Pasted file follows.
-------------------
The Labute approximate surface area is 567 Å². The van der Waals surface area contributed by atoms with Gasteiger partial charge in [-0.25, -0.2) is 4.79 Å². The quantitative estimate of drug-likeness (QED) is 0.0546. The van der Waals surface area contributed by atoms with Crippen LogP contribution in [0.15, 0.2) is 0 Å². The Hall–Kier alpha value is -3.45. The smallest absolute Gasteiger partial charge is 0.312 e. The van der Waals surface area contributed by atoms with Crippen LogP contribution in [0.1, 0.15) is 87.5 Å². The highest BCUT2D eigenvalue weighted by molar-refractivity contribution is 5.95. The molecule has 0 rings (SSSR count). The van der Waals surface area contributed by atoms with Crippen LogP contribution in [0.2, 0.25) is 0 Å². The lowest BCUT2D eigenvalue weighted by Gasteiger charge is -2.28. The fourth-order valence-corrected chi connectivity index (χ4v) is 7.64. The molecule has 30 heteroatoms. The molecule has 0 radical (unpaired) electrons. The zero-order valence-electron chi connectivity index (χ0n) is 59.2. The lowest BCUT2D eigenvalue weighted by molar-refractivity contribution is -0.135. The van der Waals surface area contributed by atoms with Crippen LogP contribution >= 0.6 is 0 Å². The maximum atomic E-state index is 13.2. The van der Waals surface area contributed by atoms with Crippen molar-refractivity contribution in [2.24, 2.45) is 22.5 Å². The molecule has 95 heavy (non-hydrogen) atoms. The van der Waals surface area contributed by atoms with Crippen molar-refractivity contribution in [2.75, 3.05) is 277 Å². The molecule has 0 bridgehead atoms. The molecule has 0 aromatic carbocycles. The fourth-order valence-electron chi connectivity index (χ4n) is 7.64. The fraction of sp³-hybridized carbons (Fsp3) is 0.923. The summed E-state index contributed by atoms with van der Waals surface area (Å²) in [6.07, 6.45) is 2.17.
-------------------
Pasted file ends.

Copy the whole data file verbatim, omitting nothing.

The Labute approximate surface area is 567 Å². The van der Waals surface area contributed by atoms with Gasteiger partial charge in [-0.25, -0.2) is 4.79 Å². The quantitative estimate of drug-likeness (QED) is 0.0546. The van der Waals surface area contributed by atoms with Crippen LogP contribution in [0.15, 0.2) is 0 Å². The Hall–Kier alpha value is -3.45. The smallest absolute Gasteiger partial charge is 0.312 e. The van der Waals surface area contributed by atoms with Crippen LogP contribution in [0.1, 0.15) is 87.5 Å². The highest BCUT2D eigenvalue weighted by molar-refractivity contribution is 5.95. The molecule has 0 rings (SSSR count). The van der Waals surface area contributed by atoms with Crippen LogP contribution in [0.2, 0.25) is 0 Å². The lowest BCUT2D eigenvalue weighted by Gasteiger charge is -2.28. The fourth-order valence-corrected chi connectivity index (χ4v) is 7.64. The molecule has 30 heteroatoms. The molecule has 0 radical (unpaired) electrons. The zero-order valence-electron chi connectivity index (χ0n) is 59.2. The lowest BCUT2D eigenvalue weighted by molar-refractivity contribution is -0.135. The van der Waals surface area contributed by atoms with Crippen LogP contribution >= 0.6 is 0 Å². The maximum atomic E-state index is 13.2. The van der Waals surface area contributed by atoms with Crippen molar-refractivity contribution in [2.24, 2.45) is 22.5 Å². The molecule has 95 heavy (non-hydrogen) atoms. The van der Waals surface area contributed by atoms with Crippen molar-refractivity contribution in [2.75, 3.05) is 277 Å². The molecule has 0 bridgehead atoms. The molecule has 0 aromatic carbocycles. The fourth-order valence-electron chi connectivity index (χ4n) is 7.64. The fraction of sp³-hybridized carbons (Fsp3) is 0.923. The summed E-state index contributed by atoms with van der Waals surface area (Å²) in [6.07, 6.45) is 2.17.